Wednesday, April 28, 2010

MIS is a rort. Robert Belcher says scrap it and return Australian agriculture to an even playing field. FIAT says dont take away the corporate teat

From ABC radio Tasmanian "Country Hour" program 
Renewed calls to scrap MIS
Report: Sally Dakis/Rosemary Grant/Anna Vidot

"The head of Sustainable Agricultural Communities is urging the government to "bite the bullet" on forest managed investment schemes, in the wake of the collapse of Forest Enterprises.
It's the latest in a string of high-profile MIS company collapses and it's reignited the debate about what future role managed investment schemes have to play in forestry and other agricultural industries.
Sustainable Agricultural Communities Australia been calling on the federal government to scrap MIS since 2006, and has made submissions to the current reviews of the schemes.
Chairman of Sustainable Agricultural Communities Australia, Robert Belcher agrees significant regulatory changes are required for managed investment schemes.
"I would have thought after two senate inquiries that I've participated in that the Government would bite the bullet," he said.
"They haven't yet and I think the real worry here is that it has been a fantastic medium for governments to get philosophical changes to the natural resource at the expense of others, not them."
Chief executive of the Forest Industry Association Terry Edwards stands by managed investment schemes as way to promote plantation development.
He says while managed investment schemes need to be refined with tighter rules around the structure and greater protection to individual investors, they are still a sound business model.
"There's nothing fundamentally wrong with the structure, but there does need to be a tightening up of the rules around the structure.
Also greater protection to individual investors which is what's been lacking."
He says the current government review into MIS must investigate the reasons for the failures, and not embark a knee-jerk reaction.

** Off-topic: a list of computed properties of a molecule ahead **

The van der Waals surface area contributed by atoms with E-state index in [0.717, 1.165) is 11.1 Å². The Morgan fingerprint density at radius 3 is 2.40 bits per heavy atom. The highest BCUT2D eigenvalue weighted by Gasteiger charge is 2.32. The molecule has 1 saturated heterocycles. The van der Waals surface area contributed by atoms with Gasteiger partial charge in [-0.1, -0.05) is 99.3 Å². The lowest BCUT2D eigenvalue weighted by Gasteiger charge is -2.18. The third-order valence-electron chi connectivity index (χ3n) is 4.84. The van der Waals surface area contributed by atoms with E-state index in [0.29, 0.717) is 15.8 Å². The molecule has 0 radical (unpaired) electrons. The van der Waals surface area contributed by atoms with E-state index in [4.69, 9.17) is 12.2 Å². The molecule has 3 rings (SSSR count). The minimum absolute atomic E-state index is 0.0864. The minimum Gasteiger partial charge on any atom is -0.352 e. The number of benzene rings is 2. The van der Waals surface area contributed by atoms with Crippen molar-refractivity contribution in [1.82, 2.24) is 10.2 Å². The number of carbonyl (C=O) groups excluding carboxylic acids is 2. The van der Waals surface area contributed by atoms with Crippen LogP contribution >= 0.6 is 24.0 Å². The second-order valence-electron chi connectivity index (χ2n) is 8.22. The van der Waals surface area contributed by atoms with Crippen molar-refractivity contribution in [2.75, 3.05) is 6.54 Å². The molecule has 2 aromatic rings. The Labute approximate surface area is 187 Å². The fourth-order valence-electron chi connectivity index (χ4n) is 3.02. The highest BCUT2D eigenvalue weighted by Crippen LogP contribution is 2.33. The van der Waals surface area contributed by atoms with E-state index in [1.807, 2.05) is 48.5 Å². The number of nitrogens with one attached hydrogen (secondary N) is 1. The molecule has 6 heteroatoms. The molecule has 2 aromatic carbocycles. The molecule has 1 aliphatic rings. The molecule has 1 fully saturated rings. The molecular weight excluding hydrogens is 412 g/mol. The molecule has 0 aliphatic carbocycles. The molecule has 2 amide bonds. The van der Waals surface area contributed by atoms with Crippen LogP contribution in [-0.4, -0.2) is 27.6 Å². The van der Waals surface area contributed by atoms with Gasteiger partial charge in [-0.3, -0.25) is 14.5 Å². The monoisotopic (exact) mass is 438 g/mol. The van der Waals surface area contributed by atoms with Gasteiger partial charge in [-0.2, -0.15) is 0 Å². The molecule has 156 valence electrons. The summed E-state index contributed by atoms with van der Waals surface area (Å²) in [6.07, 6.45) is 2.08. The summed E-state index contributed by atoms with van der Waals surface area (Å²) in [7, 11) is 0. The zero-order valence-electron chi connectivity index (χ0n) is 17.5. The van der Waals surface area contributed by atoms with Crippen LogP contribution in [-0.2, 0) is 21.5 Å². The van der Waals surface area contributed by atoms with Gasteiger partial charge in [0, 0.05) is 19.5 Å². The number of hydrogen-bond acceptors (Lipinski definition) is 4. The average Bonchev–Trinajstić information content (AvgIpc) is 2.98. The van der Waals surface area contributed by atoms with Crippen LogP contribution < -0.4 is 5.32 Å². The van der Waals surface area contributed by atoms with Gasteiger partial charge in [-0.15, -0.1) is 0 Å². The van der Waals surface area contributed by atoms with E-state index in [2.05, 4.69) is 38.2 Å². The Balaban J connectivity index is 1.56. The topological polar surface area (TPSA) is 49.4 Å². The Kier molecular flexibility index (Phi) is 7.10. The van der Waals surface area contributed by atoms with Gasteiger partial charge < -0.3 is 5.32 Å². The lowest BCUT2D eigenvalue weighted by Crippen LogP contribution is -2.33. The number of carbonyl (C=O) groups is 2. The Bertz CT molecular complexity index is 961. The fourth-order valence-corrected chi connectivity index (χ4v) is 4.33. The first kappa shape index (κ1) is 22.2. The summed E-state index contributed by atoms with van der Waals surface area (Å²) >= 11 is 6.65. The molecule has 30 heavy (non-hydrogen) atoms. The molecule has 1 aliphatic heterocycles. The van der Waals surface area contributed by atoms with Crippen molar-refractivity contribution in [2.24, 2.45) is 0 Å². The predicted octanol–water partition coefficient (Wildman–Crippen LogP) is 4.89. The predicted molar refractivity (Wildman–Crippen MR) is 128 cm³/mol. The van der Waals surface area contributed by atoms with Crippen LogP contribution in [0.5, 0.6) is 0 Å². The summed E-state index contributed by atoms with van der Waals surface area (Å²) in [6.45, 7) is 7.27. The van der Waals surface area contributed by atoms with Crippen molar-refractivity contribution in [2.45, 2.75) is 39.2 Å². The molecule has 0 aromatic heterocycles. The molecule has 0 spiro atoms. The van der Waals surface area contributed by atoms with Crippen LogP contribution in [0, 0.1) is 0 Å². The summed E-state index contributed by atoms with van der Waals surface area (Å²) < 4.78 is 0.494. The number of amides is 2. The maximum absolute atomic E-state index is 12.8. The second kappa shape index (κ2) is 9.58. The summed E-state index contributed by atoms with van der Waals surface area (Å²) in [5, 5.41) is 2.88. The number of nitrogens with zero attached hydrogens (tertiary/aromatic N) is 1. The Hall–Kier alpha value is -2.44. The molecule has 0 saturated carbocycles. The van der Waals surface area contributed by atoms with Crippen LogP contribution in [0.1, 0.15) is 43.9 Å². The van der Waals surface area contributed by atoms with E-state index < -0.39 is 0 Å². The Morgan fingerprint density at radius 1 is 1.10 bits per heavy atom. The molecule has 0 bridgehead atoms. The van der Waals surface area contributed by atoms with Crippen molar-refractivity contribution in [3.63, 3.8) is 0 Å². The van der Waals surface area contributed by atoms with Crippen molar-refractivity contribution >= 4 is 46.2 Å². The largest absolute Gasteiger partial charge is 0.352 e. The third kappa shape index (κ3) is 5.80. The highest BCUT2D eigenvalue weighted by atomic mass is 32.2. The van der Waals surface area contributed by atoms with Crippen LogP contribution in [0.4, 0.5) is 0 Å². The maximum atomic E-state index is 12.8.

"I think it's incumbent on the Federal Government to do a very, very careful of the reasons behind those collapses and don't over react," he said.
"One of the fundamental bases for the MIS structure is to bring city money into rural communities and it would be I think a travesty to throw the baby out with the bath water."
Forestry Tasmania's managing director agrees its been the operation of managed investment schemes, and not the schemes themselves that's been the downfall of the sector.
Bob Gordon says the challenge now is to find a new way to put long-term agricultural investments on a level playing field in the market.
"Investing in forests is a little bit different to investing in other crops in that you spend all of your money in the first few years and you've got to wait sometimes twenty years to get your money back.
"So you need some way of making sure that long-term investments aren't penalised," he says.
"I think there are other ways to get investment in long-term forestry, certainly the big US Timberlands investors have come into Australia in a fairly big way and I know some of the Australian, particularly the industry super funds, are interested in long-term, sustainable forestry investments."
In this report: Robert Belcher, Sustainable Agricultural Communities Australia; Terry Edwards, the chief executive of the Forest Industry Association; Forestry Tasmania's managing director, Bob Gordon".


  1. I wonder what Terry Edwards says about conversion of agricultural land to plantation, and indeed, the conversion of native forest to plantation - a practice which despite rhetoric to the contrary, is still continuing.

  2. They all fall over in the end, be it ostrich farms, trees or a 'seat' on the 'Concord' scheme last decade. Last ones on lose their dough.
    The Reagan administration done away with MIS in the 1980's. It was considered unsustainable back then.
    From memory I recall that Oz is only one of two countries left that support MIS schemes.

  3. I love Terry Edward's statement that MIS schemes are a "sound business model".
    Right Terry. Sound but incredibly conflicted and with an awful lot of blood on its hands.